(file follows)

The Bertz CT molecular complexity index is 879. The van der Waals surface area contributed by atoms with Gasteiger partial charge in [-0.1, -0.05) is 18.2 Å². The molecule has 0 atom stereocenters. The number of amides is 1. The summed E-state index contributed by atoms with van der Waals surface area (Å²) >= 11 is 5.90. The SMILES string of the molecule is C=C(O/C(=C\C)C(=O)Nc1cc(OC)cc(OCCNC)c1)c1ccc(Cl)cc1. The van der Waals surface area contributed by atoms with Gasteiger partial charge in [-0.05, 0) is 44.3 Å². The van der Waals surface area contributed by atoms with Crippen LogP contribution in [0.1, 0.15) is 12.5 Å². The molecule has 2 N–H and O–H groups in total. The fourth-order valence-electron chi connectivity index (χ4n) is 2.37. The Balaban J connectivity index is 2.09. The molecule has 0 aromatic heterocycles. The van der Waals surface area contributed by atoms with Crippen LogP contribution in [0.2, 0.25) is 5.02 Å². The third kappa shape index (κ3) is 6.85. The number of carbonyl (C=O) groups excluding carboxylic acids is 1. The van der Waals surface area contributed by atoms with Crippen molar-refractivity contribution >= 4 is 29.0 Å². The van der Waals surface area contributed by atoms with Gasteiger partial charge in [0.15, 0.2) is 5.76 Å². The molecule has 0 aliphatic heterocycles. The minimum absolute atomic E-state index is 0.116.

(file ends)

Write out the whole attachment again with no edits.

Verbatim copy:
The Bertz CT molecular complexity index is 879. The van der Waals surface area contributed by atoms with Gasteiger partial charge in [-0.1, -0.05) is 18.2 Å². The molecule has 0 atom stereocenters. The number of amides is 1. The summed E-state index contributed by atoms with van der Waals surface area (Å²) >= 11 is 5.90. The SMILES string of the molecule is C=C(O/C(=C\C)C(=O)Nc1cc(OC)cc(OCCNC)c1)c1ccc(Cl)cc1. The van der Waals surface area contributed by atoms with Gasteiger partial charge in [-0.05, 0) is 44.3 Å². The van der Waals surface area contributed by atoms with Crippen LogP contribution in [0.1, 0.15) is 12.5 Å². The molecule has 2 N–H and O–H groups in total. The fourth-order valence-electron chi connectivity index (χ4n) is 2.37. The Balaban J connectivity index is 2.09. The molecule has 0 aromatic heterocycles. The van der Waals surface area contributed by atoms with Crippen LogP contribution in [0.2, 0.25) is 5.02 Å². The third kappa shape index (κ3) is 6.85. The number of carbonyl (C=O) groups excluding carboxylic acids is 1. The van der Waals surface area contributed by atoms with Crippen molar-refractivity contribution >= 4 is 29.0 Å². The van der Waals surface area contributed by atoms with Gasteiger partial charge in [0.15, 0.2) is 5.76 Å². The molecule has 0 aliphatic heterocycles. The minimum absolute atomic E-state index is 0.116.